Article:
South-Westerns' Economic News Summaries
Goodbye Y2K, hello DST
Subject Expansion of daylight-savings times could create problems with programs set to recognize the current setup of daylight savings time beginning in April and ending at the end of October.
Topic Scarcity, Choice and Opportunity Cost; Supply and Demand; Monopolistic Competition
Key Words

Daylight-saving time, cost

News Story

When daylight-saving time expands by four weeks beginning in 2007, many electronic devices could give consumers big headaches. DVD recorders and VCRs may be programmed with current daylight-saving time zones, but not for the newly expanded zones. Computer calendars won't immediately recognize the change, and some people may miss meetings or come home to find that their TVs taped the wrong shows.

The current daylight-saving time period has been in place since 1987, giving electronic producers time to automatically adjust when daylight-saving begins and ends. Consumers may have to manually override the change, though, when the extended time period begins in two years.

But wait, life gets even a little trickier. Canadian time zones are currently the same as in the US. If Canada doesn't adopt the same change as the US, then computers and other electronic devices will have to recognize two sets of time zones, one set for the US, and one set for Canada.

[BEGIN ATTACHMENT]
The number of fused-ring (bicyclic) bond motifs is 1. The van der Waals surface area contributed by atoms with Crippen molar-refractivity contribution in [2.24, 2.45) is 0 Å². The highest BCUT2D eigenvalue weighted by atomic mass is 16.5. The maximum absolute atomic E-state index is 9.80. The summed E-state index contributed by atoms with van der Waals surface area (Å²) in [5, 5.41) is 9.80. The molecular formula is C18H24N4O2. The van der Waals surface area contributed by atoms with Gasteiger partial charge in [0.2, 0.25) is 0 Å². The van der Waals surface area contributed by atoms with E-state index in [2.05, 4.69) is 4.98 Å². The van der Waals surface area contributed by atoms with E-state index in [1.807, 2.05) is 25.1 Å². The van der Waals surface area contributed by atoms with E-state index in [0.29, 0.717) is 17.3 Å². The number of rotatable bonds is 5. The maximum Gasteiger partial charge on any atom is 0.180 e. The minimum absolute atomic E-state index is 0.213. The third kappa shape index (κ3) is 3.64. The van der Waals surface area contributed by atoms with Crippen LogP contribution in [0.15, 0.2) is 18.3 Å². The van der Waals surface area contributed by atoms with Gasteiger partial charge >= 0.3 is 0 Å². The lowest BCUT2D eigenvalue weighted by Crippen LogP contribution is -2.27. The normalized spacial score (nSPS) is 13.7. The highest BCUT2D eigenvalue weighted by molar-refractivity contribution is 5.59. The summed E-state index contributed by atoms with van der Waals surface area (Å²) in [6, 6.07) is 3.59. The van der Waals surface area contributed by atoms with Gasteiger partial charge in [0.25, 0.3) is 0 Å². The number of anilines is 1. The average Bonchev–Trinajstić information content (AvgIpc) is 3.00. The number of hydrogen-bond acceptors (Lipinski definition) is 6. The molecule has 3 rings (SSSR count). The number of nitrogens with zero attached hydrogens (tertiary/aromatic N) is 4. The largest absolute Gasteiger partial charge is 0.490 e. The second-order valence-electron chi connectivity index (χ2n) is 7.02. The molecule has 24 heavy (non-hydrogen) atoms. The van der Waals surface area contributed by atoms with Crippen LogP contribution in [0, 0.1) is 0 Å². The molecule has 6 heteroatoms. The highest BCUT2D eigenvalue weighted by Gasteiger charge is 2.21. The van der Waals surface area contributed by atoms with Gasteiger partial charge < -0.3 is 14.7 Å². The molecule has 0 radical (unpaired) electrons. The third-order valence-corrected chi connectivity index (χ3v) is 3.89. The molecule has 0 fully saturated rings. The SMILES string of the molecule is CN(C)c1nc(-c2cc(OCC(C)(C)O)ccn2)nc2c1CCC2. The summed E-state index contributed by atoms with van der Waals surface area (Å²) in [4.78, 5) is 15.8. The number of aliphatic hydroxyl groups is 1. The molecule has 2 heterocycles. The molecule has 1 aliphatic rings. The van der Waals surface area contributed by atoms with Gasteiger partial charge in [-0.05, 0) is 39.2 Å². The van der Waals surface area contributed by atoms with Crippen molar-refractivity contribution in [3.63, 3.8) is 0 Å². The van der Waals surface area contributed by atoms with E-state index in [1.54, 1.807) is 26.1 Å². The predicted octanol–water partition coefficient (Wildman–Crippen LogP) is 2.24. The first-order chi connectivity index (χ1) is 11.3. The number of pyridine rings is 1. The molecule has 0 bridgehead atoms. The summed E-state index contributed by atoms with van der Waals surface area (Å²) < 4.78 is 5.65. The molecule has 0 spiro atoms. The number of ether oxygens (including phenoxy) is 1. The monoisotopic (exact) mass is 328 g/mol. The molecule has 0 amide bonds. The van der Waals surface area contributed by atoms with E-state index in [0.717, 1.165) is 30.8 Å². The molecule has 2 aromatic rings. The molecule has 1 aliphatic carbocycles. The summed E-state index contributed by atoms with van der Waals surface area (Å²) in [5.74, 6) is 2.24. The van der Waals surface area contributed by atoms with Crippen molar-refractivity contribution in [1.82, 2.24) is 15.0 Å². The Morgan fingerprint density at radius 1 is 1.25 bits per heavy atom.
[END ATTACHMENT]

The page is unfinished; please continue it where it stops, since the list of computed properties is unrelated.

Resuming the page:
While this problem doesn't have the same consequences as the Y2K bug did five years ago, it definitely has the potential to create some headaches. Software makers will be forced to come out with patches to help their programs to recognize the change; they have 2 years to do that.


Why would this change in daylight savings time zones be considered an "opportunity cost?"

2. Assuming that this change really does represent a true opportunity cost, what will happen to demand for DVD recorders as 2007 comes closer? Illustrate this with a graph of supply and demand. Why will this happen?
3. Assume that some DVD recorder manufacturers start producing machines that recognize the extension of daylight savings time in 2006. What will happen to their ability to control price at that time? Why?
Source "Extra daylight could add 'bit of complexity." The USA Today 8 August 2005.

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